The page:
Belgian Airfields & Allied Tactical Fighter Operations 1944-1945
Size: 21.5 by 28 centimetres or 8.5 by 11 inches
Illustrations: over 400 unique photographs
Pages: 370 pages
"Runways to Victory" describes the way airfields in Belgium were constructed, repaired and used by the 9th U.S. Army Air Force and the British 2nd Tactical Air Force in 1944-'45. The first chapters are a review of the evolution of the air war during World War II. They explain the development of tactical air power and the challenge that the Allies were facing when finally going for the Invasion - having adequate airfields for their thousands of tactical aircraft, whose support was so desperately needed by the ground forces.
A further section gives an in-depth insight of wartime operations at seven Belgian fighter airfields, which were 'typical' fighter bases and all have a significant and characteristic story to tell. They are:
All specific aspects of the Allied tactical fighter war in 1944-'45 at these airfields are explained in words and lavishly illustrated with rare photographs.
A further chapter is an easy-reference guide to all Belgian airfields that were used by the Allied air forces in 1944-45. All the A-, B- and Y-prefixed airfields are concisely discussed, from origins and pre-World War Two history, over wartime occupation (both German and Allied), to post-war destiny. Particular attention has been given to the different Allied flying units that used each individual airfield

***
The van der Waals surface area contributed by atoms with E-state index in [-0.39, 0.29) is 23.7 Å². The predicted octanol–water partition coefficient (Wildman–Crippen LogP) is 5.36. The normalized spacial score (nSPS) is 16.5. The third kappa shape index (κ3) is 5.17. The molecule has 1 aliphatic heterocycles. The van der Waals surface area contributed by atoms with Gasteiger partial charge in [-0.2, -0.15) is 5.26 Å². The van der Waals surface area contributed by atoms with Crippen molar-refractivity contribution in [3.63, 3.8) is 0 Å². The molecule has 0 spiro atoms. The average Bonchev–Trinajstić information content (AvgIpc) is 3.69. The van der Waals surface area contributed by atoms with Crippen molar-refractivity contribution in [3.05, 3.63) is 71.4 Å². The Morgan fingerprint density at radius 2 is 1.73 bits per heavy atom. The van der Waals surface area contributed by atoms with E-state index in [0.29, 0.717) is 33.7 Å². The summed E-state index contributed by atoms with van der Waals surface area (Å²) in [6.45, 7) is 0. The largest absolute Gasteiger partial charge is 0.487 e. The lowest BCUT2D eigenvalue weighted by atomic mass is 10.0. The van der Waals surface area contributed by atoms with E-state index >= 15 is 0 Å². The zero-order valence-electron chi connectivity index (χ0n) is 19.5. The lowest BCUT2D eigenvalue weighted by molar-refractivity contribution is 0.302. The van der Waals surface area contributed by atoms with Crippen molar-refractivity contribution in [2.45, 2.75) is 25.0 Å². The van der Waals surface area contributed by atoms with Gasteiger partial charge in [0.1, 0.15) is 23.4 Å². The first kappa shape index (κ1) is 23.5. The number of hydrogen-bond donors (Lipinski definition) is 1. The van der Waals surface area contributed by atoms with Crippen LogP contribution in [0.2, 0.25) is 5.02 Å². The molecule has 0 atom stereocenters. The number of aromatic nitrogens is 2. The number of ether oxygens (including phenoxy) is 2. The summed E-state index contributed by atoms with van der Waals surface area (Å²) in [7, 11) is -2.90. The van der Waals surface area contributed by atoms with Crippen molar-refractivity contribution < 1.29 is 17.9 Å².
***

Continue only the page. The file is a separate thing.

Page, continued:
Finally, specific interesting images of most of the other Belgian airfields are shown. Abandoned German equipment, Battle of the Bulge operations, and destructions during the Luftwaffe's desperate Operation Bodenplatte are all extensively shown. The majority of the photographs come from personal albums. To end it all, several Appendices to this book provide more in-depth material, such as, statistics, losses and victory lists, for the real enthusiast.
This book is a gripping account of the hazardous, gloomy, but often joyful life of the young Allied fighter pilots, and a documentary on the impact the proximity of an airfield had on several Belgian cities and towns. Told largely through archive records from all over the world and remembrances of the men who were there, this book is more than just a detailed reference text. It is an exciting read.
No review copy was available at the time of writing.
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